Prosecutors in Greitens case admit they don’t have infamous ‘pho - FOX 5 KRBK is Springfield MO source for News and Weather

Prosecutors in Greitens case admit they don’t have infamous ‘photo’

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Fox2Now.com -- (2/28/2018) There was a stunning admission from St. Louis prosecutors Wednesday in the invasion of privacy case against Missouri Governor Eric Greitens.

It had to with the infamous "alleged" photo in the case. It came as prosecutors and the Greitens defense team argued over a trial date.

St. Louis Circuit Attorney Kim Gardner and her assistant argued for a November 5 trial date, more than eight months away. The governor's attorneys pushed for April 16, about six and a half weeks from now.

Judge Rex Burlison set the trial for May 14.

"It's a trial date. We wanted a trial date," defense attorney Ed Dowd said as he left the court.

Dowd declined to call the ruling a victory. He also declined to comment further. The most stunning development came during arguments over the trial date.

Defense attorney Jim Bennett told the judge he'd just learned prior to the hearing that "the photo doesn't exist."

The prosecution countered, "we plan to get that picture," adding they didn't have it yet.

Greitens, who is married, is accused of taking a nude or partially nude photo of his mistress without her knowledge or consent and transmitting it in March 2015.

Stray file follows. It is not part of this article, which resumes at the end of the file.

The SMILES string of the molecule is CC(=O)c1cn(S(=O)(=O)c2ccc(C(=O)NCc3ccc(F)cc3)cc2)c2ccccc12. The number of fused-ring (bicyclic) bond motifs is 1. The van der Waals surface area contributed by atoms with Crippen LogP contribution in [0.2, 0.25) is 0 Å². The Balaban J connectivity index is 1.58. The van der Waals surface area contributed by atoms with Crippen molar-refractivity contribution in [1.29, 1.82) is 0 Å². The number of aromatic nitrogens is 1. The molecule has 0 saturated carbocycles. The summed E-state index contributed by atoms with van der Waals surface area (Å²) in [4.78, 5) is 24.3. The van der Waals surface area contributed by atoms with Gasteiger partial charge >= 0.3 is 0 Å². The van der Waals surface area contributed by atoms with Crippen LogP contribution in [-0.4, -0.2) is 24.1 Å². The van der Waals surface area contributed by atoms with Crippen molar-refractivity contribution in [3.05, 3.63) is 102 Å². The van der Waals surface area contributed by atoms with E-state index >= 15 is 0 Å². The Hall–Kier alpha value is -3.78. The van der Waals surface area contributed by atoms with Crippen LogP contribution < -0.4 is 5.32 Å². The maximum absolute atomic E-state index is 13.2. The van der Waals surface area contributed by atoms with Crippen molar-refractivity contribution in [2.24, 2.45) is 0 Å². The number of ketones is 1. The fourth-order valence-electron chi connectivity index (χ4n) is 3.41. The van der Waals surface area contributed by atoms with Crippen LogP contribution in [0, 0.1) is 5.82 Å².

Prosecutors argued they needed more time to investigate and come up with the photo.
Greitens' attorneys pointed out November 5 is the day before mid-term elections.
Greitens, a Republican, has alleged Gardner, a Democrat, is motivated by partisan politics.

Two days ago, prosecutors wanted the trial to start in August, Bennett said. A spokeswoman for Gardner denied any political motivation.

Gardner told the November date had more to do with her office's struggles to manage their caseload.

Judge Burlison decided all parties would be better served by the trial coming sooner rather than later. He pointed out it was a low-level felony case with just three witnesses expected to testify. He also pointed to its destructive impact on the entire state.

"I don't think there's any case that affects the people of Missouri more than this case," he said.

The judge also set a deadline of March 5, just five days from now, for the governor to request a change of venue. Greitens wanted more time in case--as one attorney put it--"there are rallies in the streets" against the governor.

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